While planning your fall garden, perhaps you’ve thought of growing flowers like pansies, asters, and sedums. After all, they are vibrant and pretty enough to decorate any yard.
And if you want a fruit tree to complement these flowers, persimmons are an excellent choice. Not only do they look beautiful, but they also produce tasty fruits that go well in many dishes.
But when to plant persimmon trees? It’s best to grow them in spring or fall when there’s no frost. In spring, this timeframe would be around December to June, depending on your last frost date. In addition, it’s also possible to transplant persimmon trees six weeks before the first frost date in the fall.
As for summer, the ideal months for growing persimmons are late June to early August.
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When to Grow Persimmon Trees?
It’s practical to grow persimmon trees when there’s no frost, since warm soil is much easier to work with than frozen ground.
Plus, despite having excellent cold tolerance, persimmons need time to spread their roots in the summer or fall before extreme freezes arrive, and winter is often their dormancy period.
Therefore, whether you grow Asian or American persimmons, it’s vital to note down their temperature limits.
Asian or Japanese varieties can withstand 0°F at best, though you may find some exceptions that are more resilient. Meanwhile, their American counterparts are much more tolerant of cold weather, capable of surviving -25 degrees.
It’s critical not to subject persimmons to temperatures below these points, or they’ll end up dead.
Now that you know the reasons behind the persimmon plant gardening calendar, keep in mind these guidelines:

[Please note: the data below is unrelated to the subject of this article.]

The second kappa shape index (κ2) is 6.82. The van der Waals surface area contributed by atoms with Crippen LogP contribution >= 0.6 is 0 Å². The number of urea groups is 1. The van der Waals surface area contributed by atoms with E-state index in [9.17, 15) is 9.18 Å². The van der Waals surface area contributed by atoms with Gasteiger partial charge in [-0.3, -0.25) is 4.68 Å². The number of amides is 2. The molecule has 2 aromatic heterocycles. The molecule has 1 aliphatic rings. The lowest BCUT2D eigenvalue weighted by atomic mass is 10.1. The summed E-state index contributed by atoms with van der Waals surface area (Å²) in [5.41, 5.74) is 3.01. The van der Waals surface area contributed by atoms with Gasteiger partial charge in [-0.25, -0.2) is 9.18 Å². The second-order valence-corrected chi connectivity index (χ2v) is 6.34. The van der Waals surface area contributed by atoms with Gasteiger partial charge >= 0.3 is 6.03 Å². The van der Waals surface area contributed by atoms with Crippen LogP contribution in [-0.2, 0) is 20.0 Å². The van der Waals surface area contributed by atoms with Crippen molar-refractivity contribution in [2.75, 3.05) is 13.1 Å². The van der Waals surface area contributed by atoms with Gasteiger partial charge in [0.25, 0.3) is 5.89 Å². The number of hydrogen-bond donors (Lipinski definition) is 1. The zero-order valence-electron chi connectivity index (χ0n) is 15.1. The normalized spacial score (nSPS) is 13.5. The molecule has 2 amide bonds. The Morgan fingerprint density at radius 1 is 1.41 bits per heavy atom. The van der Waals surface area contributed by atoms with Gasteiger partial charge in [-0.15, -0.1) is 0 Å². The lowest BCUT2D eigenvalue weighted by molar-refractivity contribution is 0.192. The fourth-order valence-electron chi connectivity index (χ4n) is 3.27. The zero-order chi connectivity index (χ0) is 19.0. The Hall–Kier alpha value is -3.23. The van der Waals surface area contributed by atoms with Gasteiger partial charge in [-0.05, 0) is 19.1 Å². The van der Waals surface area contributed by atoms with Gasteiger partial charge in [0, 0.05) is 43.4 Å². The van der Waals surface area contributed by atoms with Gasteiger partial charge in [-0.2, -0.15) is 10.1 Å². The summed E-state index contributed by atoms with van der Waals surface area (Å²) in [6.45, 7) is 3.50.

- People rarely grow persimmons from seeds, since they are less likely to produce plants identical to the original trees. Getting seeds to sprout is also harder than tending to seedlings or grafted persimmons.
- So, buy some transplants and move them outside right after the last frost. Note that the best temperature range for persimmons is 55 to 66℉.
- Set them into the garden as soon as possible, since more mature saplings will have extensive roots that are vulnerable to disturbance.
- If you grow persimmons in the fall, plant them six weeks before the first frost to give them enough time to establish.
- Finally, if you choose to plant persimmon seeds instead of grafted trees or seedlings, put them in a jar with wet paper towels and stratify them for 3 months. Afterward, sow them in pots containing a seed starting mix and perlite in a 1:1 ratio.
- Throughout the cold treatment and sowing periods, the towel or planting medium should be moist but not soggy. The persimmon containers should receive six hours of direct sunshine after germination.
Plus, the soil should measure 46 to 50 degrees Fahrenheit to facilitate growth, with 70 degrees being ideal.
- Finally, harden off the seeded plant for seven days, then move it outside after the last frost.
Types of Persimmons
Aside from their gardening time, you may want to learn about different types of persimmons as well. Such information can help you select the cultivar that suits your needs.
On the whole, there are three main persimmon varieties: Asian or Japanese, American or common, and Mexican persimmons. The first two are predominant in the US, so we’ll focus on comparing them here.
Is persimmon tree self pollinating? Asian varieties will self-pollinate, so you don’t need to grow separate male and female plants to enjoy their fruits. The opposite applies to American cultivars, which often require at least two trees to bear fruits.
As you may have guessed, American persimmons take up more space than their Asian counterparts. On top of accounting for their substantial size, you’ll need to grow two common persimmons, meaning more gardening work.
The only way to circumvent this problem is by putting two pruned trees in one garden plot or using a female tree with a male branch.
However, both methods may be more troublesome than planting an Asian persimmon.
Where to plant persimmon trees? If you’re going for an American variety, zone 5 to 9 is your best bet. For example, if you live in Indiana, Pennsylvania, or Oklahoma, your common persimmon should grow just fine.